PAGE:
May 2006


Aforementioned daughter gave me the book "Confessions of a Slacker Mom" by Muffy mead-ferro.  Good book.  Muffy decides that she isn't going to jump through all the hoops that her yuppy peers do, in their race to be good parents.  She realizes that she grew up just fine, in spite of the lack of a bedroom stocked to the rafters with toys, outrageous birthday parties, and a brand new car.  Thus, her children will not be keeping up with the Jr. Jones's.

I, guess by that definition, I, too, am a slacker mom.  Although, my lack of money contributes to this situation as much as just plain laziness.  If I had the money, my kids would undoubtedly have better childhoods than I did.  But, what is better, anyway?  And what's wrong with the way I grew up?  I'm fairly normal (what is normal?) self-sufficient, caring, blah, blah, blah.

Isn't that what I want for my children?  So, maybe I wouldn't really change things.  Well, I would put it in a pool, but I would hire a poolboy to take care of it, because I wouldn't feel like it, and God knows it would be growing all manner of organisms before the hubby got around to it.

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My daughter graduates from high school next weekend.  I cannot figure out where the time has gone.  I remember when I was carrying her, someone told me to enjoy her childhood, that it would too soon be gone.  I thought that was a joke, but MAN!  Where did it go?

My beautiful baby girl is no longer a baby.  She will enter the world without me soon.  How am I to let her go?  She will have experiences that I will know nothing about.  On one hand, I would love for her to be little again, just to absorb her sweetness and breathe her energy.  On the other hand, she is such a beautiful soul that I don’t want to miss one minute of this.

I guess I won’t have much time to waller in my self pity and loneliness, with two boys left in the house.  I know they’ll do their best to keep me upbeat, but I think I will still find time to reflect and reminisce.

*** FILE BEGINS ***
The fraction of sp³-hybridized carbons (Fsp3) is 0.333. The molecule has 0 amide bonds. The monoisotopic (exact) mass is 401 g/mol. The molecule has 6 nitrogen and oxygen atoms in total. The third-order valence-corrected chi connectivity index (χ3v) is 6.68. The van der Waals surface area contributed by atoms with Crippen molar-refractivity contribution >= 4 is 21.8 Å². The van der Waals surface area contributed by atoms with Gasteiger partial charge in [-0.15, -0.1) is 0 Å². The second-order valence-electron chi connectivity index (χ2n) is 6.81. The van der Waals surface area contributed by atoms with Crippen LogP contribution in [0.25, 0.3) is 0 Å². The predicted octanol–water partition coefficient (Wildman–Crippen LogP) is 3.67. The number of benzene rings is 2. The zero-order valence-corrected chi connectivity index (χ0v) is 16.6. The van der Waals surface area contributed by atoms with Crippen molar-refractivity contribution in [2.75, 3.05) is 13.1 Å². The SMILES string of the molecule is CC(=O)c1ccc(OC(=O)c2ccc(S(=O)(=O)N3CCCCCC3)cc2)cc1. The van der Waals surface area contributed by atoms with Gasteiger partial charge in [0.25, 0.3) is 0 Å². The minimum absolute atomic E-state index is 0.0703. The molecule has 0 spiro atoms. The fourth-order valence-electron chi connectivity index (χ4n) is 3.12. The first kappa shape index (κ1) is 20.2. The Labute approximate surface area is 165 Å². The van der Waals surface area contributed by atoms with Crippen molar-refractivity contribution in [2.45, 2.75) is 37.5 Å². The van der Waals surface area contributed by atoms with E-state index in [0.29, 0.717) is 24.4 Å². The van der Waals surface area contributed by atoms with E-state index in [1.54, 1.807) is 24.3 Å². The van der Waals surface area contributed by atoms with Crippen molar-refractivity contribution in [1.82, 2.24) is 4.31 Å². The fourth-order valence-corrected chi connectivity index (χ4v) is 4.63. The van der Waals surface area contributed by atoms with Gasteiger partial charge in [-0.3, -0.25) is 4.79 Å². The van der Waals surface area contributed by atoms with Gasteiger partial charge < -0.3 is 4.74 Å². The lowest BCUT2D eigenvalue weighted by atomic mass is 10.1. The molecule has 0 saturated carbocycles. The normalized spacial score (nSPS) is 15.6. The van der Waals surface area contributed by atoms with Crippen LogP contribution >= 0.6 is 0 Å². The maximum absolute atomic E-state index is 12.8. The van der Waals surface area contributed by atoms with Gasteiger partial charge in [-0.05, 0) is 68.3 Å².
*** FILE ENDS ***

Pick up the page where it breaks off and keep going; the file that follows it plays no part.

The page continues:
And then, it’s off to all the summer activities we can pack into a few short weeks before they head back to school.

I received a dishwasher for Christmas.  After 28 years of washing dishes, I finally got my very own dishwasher.  I used to wonder if  I was the only person left in the world washing dishes by hand.  In my saner moments, however, I knew that in reality, hand washers probably far out-number those who have the luxury of  hiding their dirty dishes away, to later retrieve clean, sparkly dinnerware.

But guess what?  I’m still a hand washer.  Not by choice, mind you, but because 5 whole months later, my dishwasher is still sitting in a corner of my dining room, where it magically appeared on Christmas Eve.

Now, most women would undoubtedly be fit to be tied by now.  I, on the other hand, have lived in this continuum for the last half of my life, so I am confident that I will be using my not-quite brand-spanking new anymore dishwasher by this next Christmas.

My husband is my Favorite Person on this earth, second only to my mama.  And as his title deems necessary, I have accepted his shortcomings, (as I thank God every day that he returns the favor!) and I try -some days harder than others- to take his tardiness in stride.

His job consumes almost every one of his waking moments, so by the weekend, he is so exhausted, that he has trouble finding the energy to play handyman.  While I know the reason, I still have difficulty holding my tongue and not urging him to fix something.   I also know that all of these little jobs – If I don’t do them first – will eventually get done, I just need to show some patience.

Sometimes I compare my life with those of some of my friends, and even though they each possess something (a skill, personality trait, swimming pool) that I would like to have, I would still rather have my tired husband and my family and home – even our dimwitted dog – any day.

So, is the grass really greener, or is it just my imagination?